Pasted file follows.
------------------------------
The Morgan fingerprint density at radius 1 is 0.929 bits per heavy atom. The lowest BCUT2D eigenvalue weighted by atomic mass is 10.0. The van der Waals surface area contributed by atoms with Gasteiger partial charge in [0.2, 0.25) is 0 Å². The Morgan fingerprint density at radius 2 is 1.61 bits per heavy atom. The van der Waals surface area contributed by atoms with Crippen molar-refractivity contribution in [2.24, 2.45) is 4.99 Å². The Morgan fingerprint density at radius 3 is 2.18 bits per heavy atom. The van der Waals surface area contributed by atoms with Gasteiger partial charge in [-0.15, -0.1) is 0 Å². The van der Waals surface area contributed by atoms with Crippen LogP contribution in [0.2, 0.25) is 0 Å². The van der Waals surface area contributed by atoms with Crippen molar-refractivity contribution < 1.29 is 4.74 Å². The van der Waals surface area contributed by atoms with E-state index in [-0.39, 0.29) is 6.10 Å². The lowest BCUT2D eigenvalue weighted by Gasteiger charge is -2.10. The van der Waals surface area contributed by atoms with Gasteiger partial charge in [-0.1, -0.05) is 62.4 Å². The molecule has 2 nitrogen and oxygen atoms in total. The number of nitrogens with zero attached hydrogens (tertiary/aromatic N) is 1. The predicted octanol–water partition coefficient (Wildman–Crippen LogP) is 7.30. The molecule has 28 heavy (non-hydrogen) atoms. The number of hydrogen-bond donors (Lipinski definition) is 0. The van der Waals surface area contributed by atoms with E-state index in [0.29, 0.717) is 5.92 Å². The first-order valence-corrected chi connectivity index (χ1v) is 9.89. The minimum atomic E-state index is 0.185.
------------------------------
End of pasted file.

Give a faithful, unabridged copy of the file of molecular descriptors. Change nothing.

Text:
The Morgan fingerprint density at radius 1 is 0.929 bits per heavy atom. The lowest BCUT2D eigenvalue weighted by atomic mass is 10.0. The van der Waals surface area contributed by atoms with Gasteiger partial charge in [0.2, 0.25) is 0 Å². The Morgan fingerprint density at radius 2 is 1.61 bits per heavy atom. The van der Waals surface area contributed by atoms with Crippen molar-refractivity contribution in [2.24, 2.45) is 4.99 Å². The Morgan fingerprint density at radius 3 is 2.18 bits per heavy atom. The van der Waals surface area contributed by atoms with Gasteiger partial charge in [-0.15, -0.1) is 0 Å². The van der Waals surface area contributed by atoms with Crippen LogP contribution in [0.2, 0.25) is 0 Å². The van der Waals surface area contributed by atoms with Crippen molar-refractivity contribution < 1.29 is 4.74 Å². The van der Waals surface area contributed by atoms with E-state index in [-0.39, 0.29) is 6.10 Å². The lowest BCUT2D eigenvalue weighted by Gasteiger charge is -2.10. The van der Waals surface area contributed by atoms with Gasteiger partial charge in [-0.1, -0.05) is 62.4 Å². The molecule has 2 nitrogen and oxygen atoms in total. The number of nitrogens with zero attached hydrogens (tertiary/aromatic N) is 1. The predicted octanol–water partition coefficient (Wildman–Crippen LogP) is 7.30. The molecule has 28 heavy (non-hydrogen) atoms. The number of hydrogen-bond donors (Lipinski definition) is 0. The van der Waals surface area contributed by atoms with E-state index in [0.29, 0.717) is 5.92 Å². The first-order valence-corrected chi connectivity index (χ1v) is 9.89. The minimum atomic E-state index is 0.185.